At Casper's grade level, they have a homeroom and then rotate for the subjects: math, social studies, language arts, and science. Casper's homeroom is the math teacher, who is also older than me and just returning to the classroom after a few years as a master teacher/coach for developing teachers. I like her energy and air of cheery competence. Casper was very excited to find a couple of girls she knows from Girl Scouts in her class. We've just started getting homework in earnest, and there's something in each subject each night. It's assignments that would be manageable for someone who could settle down and focus on homework; as it is it's kind of a lot. Tuesdays, when Casper has dance class from 4-5:30 and soccer from 6:30-7:30, will be a problem. (We'll ditch soccer that night if we have to; we also don't have to leave for school until 8:45, which leaves some time to finish things in the morning.)

The content does seem more interesting and hands-on than last year. Tonight she's factoring numbers to 50 (only needs to do two factors per); writing definitions and providing examples of 4 terms in language (simile, metaphor, etc.); answering two questions about her favorite things to study in science; and doing a "quiz" of new vocabulary related to maps in social studies.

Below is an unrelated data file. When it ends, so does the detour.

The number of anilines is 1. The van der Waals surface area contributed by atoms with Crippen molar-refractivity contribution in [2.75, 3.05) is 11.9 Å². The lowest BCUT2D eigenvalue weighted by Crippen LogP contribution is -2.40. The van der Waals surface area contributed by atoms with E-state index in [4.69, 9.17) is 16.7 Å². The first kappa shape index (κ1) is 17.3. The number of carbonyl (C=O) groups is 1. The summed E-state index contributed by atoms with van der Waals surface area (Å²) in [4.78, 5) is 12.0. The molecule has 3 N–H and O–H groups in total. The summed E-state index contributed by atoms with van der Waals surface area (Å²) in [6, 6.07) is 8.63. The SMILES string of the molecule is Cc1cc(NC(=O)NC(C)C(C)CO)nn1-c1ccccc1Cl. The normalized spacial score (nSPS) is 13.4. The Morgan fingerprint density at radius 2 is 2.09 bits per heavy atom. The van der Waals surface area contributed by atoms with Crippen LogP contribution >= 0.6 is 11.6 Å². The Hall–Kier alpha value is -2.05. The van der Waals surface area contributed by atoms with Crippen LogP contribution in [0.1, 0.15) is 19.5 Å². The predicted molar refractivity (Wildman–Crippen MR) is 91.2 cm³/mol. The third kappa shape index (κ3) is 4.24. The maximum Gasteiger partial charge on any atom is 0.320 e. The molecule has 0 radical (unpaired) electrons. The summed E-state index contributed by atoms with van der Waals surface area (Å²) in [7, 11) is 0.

Today at pick-up time the science teacher - who is young and has a reputation as being very strict with the kids - came up to me and asked me if Casper had ever been diagnosed as dyslexic; apparently she noticed that Casper sometimes still reverses letters. I said no, that she's struggled with reading a lot but always came out as "at grade level" so was never formally evaluated, although I have my suspicions that she has some reading disability. She said they can certainly deal with kids who are both gifted and learning disabled, and I said I'd welcome starting a conversation about that. mr. flea is a little trepidatious - I think he fears labeling her - but I am mostly relieved and impressed that the teacher noticed an issue like this the first week of school, and brought it up with us. That never occurred in the 8 months Casper spent at her "excellent" elementary school last year; nor did it at the special reading camp for kids who struggle with reading at a local college's Education department this summer (where she was assessed as "reading at grade level" and so they focused on content. She GETS content; it's stuff like sounding out words and spelling she can't do.)